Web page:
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Singapore is the perfect place to fill your glass with Japan’s favorite drink, sake – an alcoholic beverage of fermented rice. The city state is brimming with bars, serving everything from traditional varieties to rare gems.

Singapore’s love affair with sake – or nihonshu, as it’s known in its native Japan – is growing. It’s now not only celebrated year-round at various local sake festivals, but more and more bars and restaurants – from exclusive hinoki-clad omakase restaurants to hole-in-the-wall izakayas (informal bars) – are embracing lesser-known styles like aged and unpasteurized sakes.

Renowned Mod-Sin (modern Singaporean cuisine) chef Willin Low even partnered with historic Hyogo-based brewery Yaegaki to create a new sake blended to complement and pair with Singaporean cuisine. So with all that in mind, here are five of the top places to enjoy sake.

— Omu Nomu —

Opened just over a year ago, Omu Nomu is one of the most exciting sake bars in Singapore at the moment. For one, it’s the first and only place to serve doburoku, a rare, centuries-old style of sake that’s unfiltered and contains actual rice grains. Chef-owner Gerard Alexis is passionate about keeping his menu fresh, so the craft sakes are rotated weekly with no repetitions. That means there’s always something new to discover at every visit, whether muroka nama genshu (unfiltered by charcoal, unpasteurized, undiluted) or koshu (aged sake).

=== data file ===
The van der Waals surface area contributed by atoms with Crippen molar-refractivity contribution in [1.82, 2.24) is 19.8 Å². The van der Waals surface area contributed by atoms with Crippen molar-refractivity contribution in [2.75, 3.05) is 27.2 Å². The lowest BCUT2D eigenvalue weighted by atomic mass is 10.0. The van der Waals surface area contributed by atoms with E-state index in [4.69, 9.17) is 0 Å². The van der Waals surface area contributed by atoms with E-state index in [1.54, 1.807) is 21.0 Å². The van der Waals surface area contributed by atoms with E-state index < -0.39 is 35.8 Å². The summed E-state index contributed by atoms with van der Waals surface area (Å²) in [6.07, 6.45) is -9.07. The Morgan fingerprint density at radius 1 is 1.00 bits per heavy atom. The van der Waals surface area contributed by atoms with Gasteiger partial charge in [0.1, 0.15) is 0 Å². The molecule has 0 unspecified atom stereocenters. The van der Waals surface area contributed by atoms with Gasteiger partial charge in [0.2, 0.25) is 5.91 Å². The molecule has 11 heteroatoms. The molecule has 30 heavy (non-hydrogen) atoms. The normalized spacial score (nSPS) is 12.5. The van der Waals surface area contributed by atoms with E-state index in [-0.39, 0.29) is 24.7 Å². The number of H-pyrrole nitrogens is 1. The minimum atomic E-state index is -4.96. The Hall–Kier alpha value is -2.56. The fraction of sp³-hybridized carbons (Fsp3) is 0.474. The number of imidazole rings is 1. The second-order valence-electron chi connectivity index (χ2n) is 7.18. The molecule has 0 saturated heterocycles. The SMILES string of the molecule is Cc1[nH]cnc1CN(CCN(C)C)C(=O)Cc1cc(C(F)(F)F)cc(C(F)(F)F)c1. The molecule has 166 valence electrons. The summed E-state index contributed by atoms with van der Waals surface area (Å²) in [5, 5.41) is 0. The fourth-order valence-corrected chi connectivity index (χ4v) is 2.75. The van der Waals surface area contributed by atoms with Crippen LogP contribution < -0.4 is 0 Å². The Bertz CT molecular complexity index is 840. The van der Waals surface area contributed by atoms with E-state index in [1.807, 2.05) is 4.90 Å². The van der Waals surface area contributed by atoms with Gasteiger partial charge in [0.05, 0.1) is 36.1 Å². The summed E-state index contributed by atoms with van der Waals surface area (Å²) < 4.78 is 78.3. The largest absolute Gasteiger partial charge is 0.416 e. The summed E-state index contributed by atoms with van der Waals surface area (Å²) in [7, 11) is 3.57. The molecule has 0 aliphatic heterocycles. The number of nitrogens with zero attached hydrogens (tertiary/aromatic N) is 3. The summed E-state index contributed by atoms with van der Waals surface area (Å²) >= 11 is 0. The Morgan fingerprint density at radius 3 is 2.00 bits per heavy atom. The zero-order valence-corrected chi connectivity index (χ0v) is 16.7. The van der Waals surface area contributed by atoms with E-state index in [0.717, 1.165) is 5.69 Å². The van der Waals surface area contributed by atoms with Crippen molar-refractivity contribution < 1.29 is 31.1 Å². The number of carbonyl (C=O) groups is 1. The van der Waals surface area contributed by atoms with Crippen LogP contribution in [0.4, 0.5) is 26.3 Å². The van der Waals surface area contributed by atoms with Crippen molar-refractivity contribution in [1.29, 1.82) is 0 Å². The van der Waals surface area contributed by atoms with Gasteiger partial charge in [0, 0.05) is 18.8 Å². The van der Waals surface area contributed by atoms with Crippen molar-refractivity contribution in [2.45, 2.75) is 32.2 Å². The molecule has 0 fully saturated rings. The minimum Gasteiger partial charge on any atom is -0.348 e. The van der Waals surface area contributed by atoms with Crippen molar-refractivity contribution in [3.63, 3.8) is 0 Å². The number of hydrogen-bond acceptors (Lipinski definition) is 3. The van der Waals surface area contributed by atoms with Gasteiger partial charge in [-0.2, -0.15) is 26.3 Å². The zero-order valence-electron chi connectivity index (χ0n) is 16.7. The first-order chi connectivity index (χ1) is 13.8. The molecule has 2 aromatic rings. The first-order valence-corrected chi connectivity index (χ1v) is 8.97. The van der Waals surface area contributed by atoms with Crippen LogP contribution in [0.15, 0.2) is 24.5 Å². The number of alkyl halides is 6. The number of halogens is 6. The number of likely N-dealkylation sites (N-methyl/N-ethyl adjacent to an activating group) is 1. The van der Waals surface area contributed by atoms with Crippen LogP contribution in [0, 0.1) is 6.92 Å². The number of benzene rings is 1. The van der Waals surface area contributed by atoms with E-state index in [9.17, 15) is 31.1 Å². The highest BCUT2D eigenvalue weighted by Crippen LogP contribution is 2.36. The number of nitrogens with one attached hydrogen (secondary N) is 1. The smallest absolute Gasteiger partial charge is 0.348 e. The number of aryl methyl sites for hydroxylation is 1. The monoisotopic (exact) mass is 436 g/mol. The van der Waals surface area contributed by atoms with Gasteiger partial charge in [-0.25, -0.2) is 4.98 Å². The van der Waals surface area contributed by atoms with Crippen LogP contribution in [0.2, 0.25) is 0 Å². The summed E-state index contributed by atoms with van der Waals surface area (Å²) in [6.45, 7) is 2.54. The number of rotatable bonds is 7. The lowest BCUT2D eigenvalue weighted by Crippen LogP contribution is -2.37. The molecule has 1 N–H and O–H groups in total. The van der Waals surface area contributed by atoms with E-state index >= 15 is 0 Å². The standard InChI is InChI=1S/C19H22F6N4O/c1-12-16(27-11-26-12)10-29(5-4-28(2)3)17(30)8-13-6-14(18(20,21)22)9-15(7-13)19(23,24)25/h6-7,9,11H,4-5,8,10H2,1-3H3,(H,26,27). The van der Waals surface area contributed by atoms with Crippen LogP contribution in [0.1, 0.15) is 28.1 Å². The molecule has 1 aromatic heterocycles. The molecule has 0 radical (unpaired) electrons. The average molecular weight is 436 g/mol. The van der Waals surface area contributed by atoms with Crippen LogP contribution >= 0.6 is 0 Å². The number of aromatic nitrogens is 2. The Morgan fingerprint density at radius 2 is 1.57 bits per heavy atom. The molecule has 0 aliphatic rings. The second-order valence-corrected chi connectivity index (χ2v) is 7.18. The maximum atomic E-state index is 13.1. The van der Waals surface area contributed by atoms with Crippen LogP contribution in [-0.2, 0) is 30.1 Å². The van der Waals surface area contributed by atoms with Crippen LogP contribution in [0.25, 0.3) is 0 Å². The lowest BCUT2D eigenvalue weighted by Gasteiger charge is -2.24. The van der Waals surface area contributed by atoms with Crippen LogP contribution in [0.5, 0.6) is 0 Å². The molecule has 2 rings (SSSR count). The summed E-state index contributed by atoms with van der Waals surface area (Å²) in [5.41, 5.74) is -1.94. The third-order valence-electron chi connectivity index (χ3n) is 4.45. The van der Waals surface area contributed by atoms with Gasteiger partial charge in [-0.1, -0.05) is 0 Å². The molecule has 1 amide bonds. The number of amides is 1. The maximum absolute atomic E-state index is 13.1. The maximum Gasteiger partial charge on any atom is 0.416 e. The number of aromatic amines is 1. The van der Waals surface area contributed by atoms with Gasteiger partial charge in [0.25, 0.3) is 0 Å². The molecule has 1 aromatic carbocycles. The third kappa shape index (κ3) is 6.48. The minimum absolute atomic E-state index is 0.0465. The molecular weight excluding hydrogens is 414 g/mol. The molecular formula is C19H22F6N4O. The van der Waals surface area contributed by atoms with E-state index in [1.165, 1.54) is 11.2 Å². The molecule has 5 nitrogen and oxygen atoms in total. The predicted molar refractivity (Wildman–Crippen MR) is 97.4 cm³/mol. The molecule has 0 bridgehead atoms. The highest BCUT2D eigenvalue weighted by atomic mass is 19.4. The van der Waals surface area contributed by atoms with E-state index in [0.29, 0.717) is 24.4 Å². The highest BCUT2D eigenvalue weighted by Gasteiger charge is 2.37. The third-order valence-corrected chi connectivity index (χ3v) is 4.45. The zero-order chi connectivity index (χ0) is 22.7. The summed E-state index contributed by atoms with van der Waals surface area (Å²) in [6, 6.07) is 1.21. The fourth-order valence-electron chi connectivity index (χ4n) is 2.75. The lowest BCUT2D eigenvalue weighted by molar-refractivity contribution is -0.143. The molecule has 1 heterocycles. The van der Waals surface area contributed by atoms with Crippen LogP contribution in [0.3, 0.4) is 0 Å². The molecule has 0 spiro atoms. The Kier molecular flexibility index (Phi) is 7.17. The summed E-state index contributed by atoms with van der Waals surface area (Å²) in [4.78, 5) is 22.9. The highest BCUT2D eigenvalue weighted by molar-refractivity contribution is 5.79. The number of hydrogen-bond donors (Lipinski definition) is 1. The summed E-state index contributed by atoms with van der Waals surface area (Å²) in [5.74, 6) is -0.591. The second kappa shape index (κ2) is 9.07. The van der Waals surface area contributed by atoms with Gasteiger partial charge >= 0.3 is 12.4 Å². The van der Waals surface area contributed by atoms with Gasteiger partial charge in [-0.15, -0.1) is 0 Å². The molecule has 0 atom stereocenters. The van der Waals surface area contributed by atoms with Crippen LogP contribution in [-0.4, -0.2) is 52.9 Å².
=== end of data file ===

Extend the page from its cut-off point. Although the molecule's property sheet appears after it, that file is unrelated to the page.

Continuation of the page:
The cozy 24-seater is no slouch in the kitchen either, dishing out binchotan-fired skewers – the foie gras kushiyaki is melt-in-the-mouth delicious – and fresh air-flown sashimi with equal flair. The unabashedly extravagant overloaded maki (uni, ikura, negitoro) is reminiscent of loaded fries but is actually sushi. It pairs beautifully with the French-made Wazake sake. There’s some alfresco seating, but the counter is where the banter and action are.

— Table 33 —

Ensconced in the exclusive Palais Renaissance, Table 33 is a bit of a hidden gem. The elegant open-concept bar draws sake connoisseurs with its nuanced hot sake program, designed by founder and sake sommelier Janice Chi.

“There is this misconception that hot sake is only for cheap sakes. Enjoying sakes that are warmed up helps to enhance their umami notes and elevate the appreciation,” she explained.

There are also sakes house-aged by the personable sake scholar herself, including the renowned Rumiko no Sake, and exclusive single tanks from the Fukui prefecture like the silky smooth, snow-aged Ippongi Daiginjo. You’ll also find 11 hard-to-find labels procured by Chi from the members-only Akita G Club.

Nihonshu wa ryori wo erabanai is a traditional Japanese saying that means ‘sake doesn’t fight with food’, and the bar’s excellent fusion plates like Iberico pork collar with yuzu miso pair swimmingly with its extensive sake list. The Champagne list is also phenomenal, with over 25 available by the glass, including Dom Pérignon, Ruinart Blanc de Blancs, and grower Champagnes such as Jacques Lassaigne and Benoit Lahaye.

— Orihara Shoten —